Serologic and genetic markers of celiac disease: a sequential study in the screening of first degree relatives.J Pediatr Gastroenterol Nutr 2006; 42(2):150-4JP
The prevalence of celiac disease (CD) among the relatives and the complications of an undiagnosed CD prompted us to identify a useful disease screening strategy.
We studied 441 first degree relatives of 208 CD patients by immunoglobulin (Ig)A antiendomysium antibodies (EMA) and radioimmunoprecipitation assay (RIA) IgA antitransglutaminase autoantibodies (TGAA). Of these, 364 were typed for human leukocyte antigen-DRB1, -DQA1, and -DQB1 genes by the polymerase chain reaction sequence specific primers method. It was suggested to the autoantibody-positive subjects that they should undergo intestinal biopsy.
TGAA were positive in 46 of 439 relatives, EMA in 38; intestinal lesions related to CD were present in 40 subjects. We also found two immunodeficient fathers with duodenal villous atrophy. In three serology-positive subjects, permission for intestinal biopsy was refused; for another three serology-positive cases, duodenal mucosa was normal. Thus, the strict CD prevalence resulted 9.5%, the enlarged prevalence 10.9%. The DQ2/DQ8 heterodimers were carried in 231 of 364 subjects and in 38 of 40 biopsy-proven celiac patients. Three DQ2-positive parents became positive to the serology during a long-lasting follow-up.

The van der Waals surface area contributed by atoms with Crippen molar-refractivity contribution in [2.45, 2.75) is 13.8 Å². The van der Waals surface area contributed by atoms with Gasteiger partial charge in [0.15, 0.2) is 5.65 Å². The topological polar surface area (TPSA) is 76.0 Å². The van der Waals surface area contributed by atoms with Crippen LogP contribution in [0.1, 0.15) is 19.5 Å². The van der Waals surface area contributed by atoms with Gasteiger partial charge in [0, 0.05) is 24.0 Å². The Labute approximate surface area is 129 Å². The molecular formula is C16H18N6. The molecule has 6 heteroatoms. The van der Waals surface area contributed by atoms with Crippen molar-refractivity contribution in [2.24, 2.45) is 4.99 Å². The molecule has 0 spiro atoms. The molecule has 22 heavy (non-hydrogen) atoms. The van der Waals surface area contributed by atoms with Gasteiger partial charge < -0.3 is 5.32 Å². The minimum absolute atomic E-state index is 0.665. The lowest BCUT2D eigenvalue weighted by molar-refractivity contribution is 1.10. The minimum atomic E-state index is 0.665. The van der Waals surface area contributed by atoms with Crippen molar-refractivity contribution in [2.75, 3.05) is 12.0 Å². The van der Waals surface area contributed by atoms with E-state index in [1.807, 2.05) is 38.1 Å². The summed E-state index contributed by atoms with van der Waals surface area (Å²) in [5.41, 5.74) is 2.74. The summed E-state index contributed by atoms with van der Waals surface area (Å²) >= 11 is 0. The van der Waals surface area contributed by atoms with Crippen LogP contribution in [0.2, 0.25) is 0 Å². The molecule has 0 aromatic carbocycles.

On the basis of a carefully conducted study, CD prevalence in our series was seen as very high. These data suggest an accurate algorithm to select candidates for intestinal biopsy among CD high-risk subjects. First, an evaluation of the sensitive RIA TGAA and of total IgA (in IgA deficiency RIA IgG anti-tissue transglutaminase assay) should be performed. Then, an evaluation of the TGAA and the genetic study would be advisable 2 to 3 years later in negative subjects. Those carrying the DQ2/DQ8 heterodimers should continue the serologic follow-up; the others need a clinical follow-up.